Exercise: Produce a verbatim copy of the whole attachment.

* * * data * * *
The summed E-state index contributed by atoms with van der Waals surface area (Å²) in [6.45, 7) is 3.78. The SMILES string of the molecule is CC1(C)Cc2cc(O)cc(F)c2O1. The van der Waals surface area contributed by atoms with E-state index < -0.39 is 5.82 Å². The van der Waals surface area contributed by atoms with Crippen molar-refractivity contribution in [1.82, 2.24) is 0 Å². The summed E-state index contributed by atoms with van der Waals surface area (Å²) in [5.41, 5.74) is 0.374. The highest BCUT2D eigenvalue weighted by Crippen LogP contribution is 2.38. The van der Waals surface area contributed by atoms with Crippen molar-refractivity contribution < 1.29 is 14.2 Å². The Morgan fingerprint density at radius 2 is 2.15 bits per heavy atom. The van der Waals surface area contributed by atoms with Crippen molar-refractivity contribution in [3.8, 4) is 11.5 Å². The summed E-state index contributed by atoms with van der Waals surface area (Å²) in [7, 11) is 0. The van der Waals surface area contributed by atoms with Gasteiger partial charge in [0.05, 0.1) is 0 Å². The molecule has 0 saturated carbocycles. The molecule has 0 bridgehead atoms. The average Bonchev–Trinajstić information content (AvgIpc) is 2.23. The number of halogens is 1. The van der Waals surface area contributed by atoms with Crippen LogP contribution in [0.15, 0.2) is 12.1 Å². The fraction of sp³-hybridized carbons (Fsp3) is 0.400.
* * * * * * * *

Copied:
The summed E-state index contributed by atoms with van der Waals surface area (Å²) in [6.45, 7) is 3.78. The SMILES string of the molecule is CC1(C)Cc2cc(O)cc(F)c2O1. The van der Waals surface area contributed by atoms with E-state index < -0.39 is 5.82 Å². The van der Waals surface area contributed by atoms with Crippen molar-refractivity contribution in [1.82, 2.24) is 0 Å². The summed E-state index contributed by atoms with van der Waals surface area (Å²) in [5.41, 5.74) is 0.374. The highest BCUT2D eigenvalue weighted by Crippen LogP contribution is 2.38. The van der Waals surface area contributed by atoms with Crippen molar-refractivity contribution < 1.29 is 14.2 Å². The Morgan fingerprint density at radius 2 is 2.15 bits per heavy atom. The van der Waals surface area contributed by atoms with Crippen molar-refractivity contribution in [3.8, 4) is 11.5 Å². The summed E-state index contributed by atoms with van der Waals surface area (Å²) in [7, 11) is 0. The van der Waals surface area contributed by atoms with Gasteiger partial charge in [0.05, 0.1) is 0 Å². The molecule has 0 saturated carbocycles. The molecule has 0 bridgehead atoms. The average Bonchev–Trinajstić information content (AvgIpc) is 2.23. The number of halogens is 1. The van der Waals surface area contributed by atoms with Crippen LogP contribution in [0.15, 0.2) is 12.1 Å². The fraction of sp³-hybridized carbons (Fsp3) is 0.400.